(This article belongs to the Special Issue Sustainable and Resource–Efficient Homes and Communities)
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Open AccessArticle Greenhouse Gas and Air Pollutant Emissions of China’s Residential Sector: The Importance of Considering Energy Transition
Sustainability 2017, 9(4), 614; doi:10.3390/su9040614
Received: 9 March 2017 / Revised: 10 April 2017 / Accepted: 11 April 2017 / Published: 14 April 2017
Cited by 2 | PDF Full-text (1781 KB) | HTML Full-text | XML Full-text
Abstract
This study focuses on China’s residential sector and examines energy use growth resulting from income increases and urbanization development. We also look at the energy transition (from primitive fuels to advanced fuels) caused by economic development, as well as the mitigation potential of
[...] Read more.
This study focuses on China’s residential sector and examines energy use growth resulting from income increases and urbanization development. We also look at the energy transition (from primitive fuels to advanced fuels) caused by economic development, as well as the mitigation potential of greenhouse gas and air pollutants emissions. Several studies have provided evidence of a positive correlation between income and per capita final energy use at the national level. In addition to income, demographic factors such as household size and education level have also been suggested to have influences on urban energy use. In this study, we consider various socio-economic indicators to analyze their influences on household energy use. Considering the economic and climate diversity across China’s provincial regions, our analysis is based on the 31 provincial regions and examines the emissions pathways of 31 provincial regions. We first apply a multiple linear regression analysis on historical panel data to determine the correlations between socio-economic indicators and domestic energy sources. Next, we use the Asia-Pacific Integrated Model (AIM/Enduse) to estimate mitigation potential due to energy transition and sustainable policies. The results suggest that income and education levels are major drivers that have a significant impact on household energy choices both in rural and urban areas. In rural areas, climate and energy resource potential also have an impact on the choices of biomass energy use. Without consideration of energy transition constraints, future estimation of energy consumption and carbon dioxide (CO2) emissions can be greatly overestimated or underestimated depending on the socioeconomic status of the province. It is important to note that the way that we consider energy transition constraints also significantly affects the air pollutants’ emissions of the household sector due to biomass consumption, especially on particulate matter 2.5 microns or less (PM2.5) emissions. Furthermore, implementation of efficient technologies contributes to achieving China’s Intended Nationally Determined Contribution (INDC) and brings the co-benefits of air pollutants’ emission reductions. Full article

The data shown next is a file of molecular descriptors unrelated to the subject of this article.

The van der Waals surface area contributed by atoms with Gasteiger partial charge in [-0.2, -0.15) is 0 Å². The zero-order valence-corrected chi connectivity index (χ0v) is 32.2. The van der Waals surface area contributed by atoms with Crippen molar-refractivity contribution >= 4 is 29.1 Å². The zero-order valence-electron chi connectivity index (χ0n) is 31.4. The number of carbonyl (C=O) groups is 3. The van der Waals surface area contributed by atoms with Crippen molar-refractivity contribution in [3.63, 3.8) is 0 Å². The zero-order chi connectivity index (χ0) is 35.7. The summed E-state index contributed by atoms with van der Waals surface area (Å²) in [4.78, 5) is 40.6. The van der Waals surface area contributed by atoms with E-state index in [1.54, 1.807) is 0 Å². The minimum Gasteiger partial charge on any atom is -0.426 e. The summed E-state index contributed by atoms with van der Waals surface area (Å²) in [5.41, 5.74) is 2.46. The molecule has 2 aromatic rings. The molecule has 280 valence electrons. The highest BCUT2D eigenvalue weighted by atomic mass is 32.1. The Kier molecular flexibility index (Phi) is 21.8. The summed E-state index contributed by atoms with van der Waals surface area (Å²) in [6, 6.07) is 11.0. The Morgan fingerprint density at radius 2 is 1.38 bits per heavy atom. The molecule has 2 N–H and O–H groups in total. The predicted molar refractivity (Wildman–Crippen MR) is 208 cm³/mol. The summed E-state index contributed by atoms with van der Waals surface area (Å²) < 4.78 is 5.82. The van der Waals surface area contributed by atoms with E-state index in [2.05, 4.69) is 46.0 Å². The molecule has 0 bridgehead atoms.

(This article belongs to the Special Issue Sustainable and Resource–Efficient Homes and Communities)
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Open AccessArticle Control of Thermally Activated Building System Considering Zone Load Characteristics
Sustainability 2017, 9(4), 586; doi:10.3390/su9040586
Received: 28 February 2017 / Revised: 6 April 2017 / Accepted: 6 April 2017 / Published: 11 April 2017
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Abstract
The objectives of this study were to investigate the thermally activated building system (TABS) mechanism for appropriate use of the system and to apply the proper concept of TABS for each zone by using different TABS control strategies. In order to examine the
[...] Read more.
The objectives of this study were to investigate the thermally activated building system (TABS) mechanism for appropriate use of the system and to apply the proper concept of TABS for each zone by using different TABS control strategies. In order to examine the TABS mechanism, dynamic simulation with EnergyPlus was used to model the office building with TABS, because the radiant heat exchange characteristics of the TABS according to the time variable was critical. The typical control concept of TABS, self-regulation, was applied in the simulation by setting the supply water temperature as room setpoint temperature. As a result, the advantage of self-regulation can be amplified by utilizing the entire thermal mass of the TABS, which can be executed by customizing to target a specific type of load. Since the large area of the office building may comprise different loads in different zones, the TABS control according to the different zone loads were proposed. By separating the control strategy from zone to zone, the proposed control strategy improved the thermal comfort by 5%, reduced peak heating load by 10%, reduced cooling load by 36%, and decrease the total energy consumption by 13%. This study demonstrated a possible improvement on self-regulation of TABS with separate zone controls. Full article
(This article belongs to the Special Issue Sustainable and Resource–Efficient Homes and Communities)